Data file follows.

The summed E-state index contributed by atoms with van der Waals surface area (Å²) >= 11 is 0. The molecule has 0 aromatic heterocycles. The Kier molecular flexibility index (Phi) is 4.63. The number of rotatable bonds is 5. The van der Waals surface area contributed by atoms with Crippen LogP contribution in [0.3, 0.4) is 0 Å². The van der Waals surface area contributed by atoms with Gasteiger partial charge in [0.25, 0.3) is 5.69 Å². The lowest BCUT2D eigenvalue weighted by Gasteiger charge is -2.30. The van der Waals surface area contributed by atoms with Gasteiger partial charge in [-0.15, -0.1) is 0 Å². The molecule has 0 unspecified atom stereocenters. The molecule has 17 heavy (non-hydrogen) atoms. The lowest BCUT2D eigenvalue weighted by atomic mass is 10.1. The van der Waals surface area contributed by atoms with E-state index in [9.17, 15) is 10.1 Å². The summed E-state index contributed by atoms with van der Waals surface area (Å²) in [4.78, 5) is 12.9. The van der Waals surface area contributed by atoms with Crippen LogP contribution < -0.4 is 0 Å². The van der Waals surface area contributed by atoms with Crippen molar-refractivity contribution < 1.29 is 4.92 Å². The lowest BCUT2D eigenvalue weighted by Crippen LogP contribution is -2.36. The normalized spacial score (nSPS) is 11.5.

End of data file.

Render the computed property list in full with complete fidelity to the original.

The summed E-state index contributed by atoms with van der Waals surface area (Å²) >= 11 is 0. The molecule has 0 aromatic heterocycles. The Kier molecular flexibility index (Phi) is 4.63. The number of rotatable bonds is 5. The van der Waals surface area contributed by atoms with Crippen LogP contribution in [0.3, 0.4) is 0 Å². The van der Waals surface area contributed by atoms with Gasteiger partial charge in [0.25, 0.3) is 5.69 Å². The lowest BCUT2D eigenvalue weighted by Gasteiger charge is -2.30. The van der Waals surface area contributed by atoms with Gasteiger partial charge in [-0.15, -0.1) is 0 Å². The molecule has 0 unspecified atom stereocenters. The molecule has 17 heavy (non-hydrogen) atoms. The lowest BCUT2D eigenvalue weighted by atomic mass is 10.1. The van der Waals surface area contributed by atoms with E-state index in [9.17, 15) is 10.1 Å². The summed E-state index contributed by atoms with van der Waals surface area (Å²) in [4.78, 5) is 12.9. The van der Waals surface area contributed by atoms with Crippen LogP contribution < -0.4 is 0 Å². The van der Waals surface area contributed by atoms with Crippen molar-refractivity contribution < 1.29 is 4.92 Å². The lowest BCUT2D eigenvalue weighted by Crippen LogP contribution is -2.36. The normalized spacial score (nSPS) is 11.5.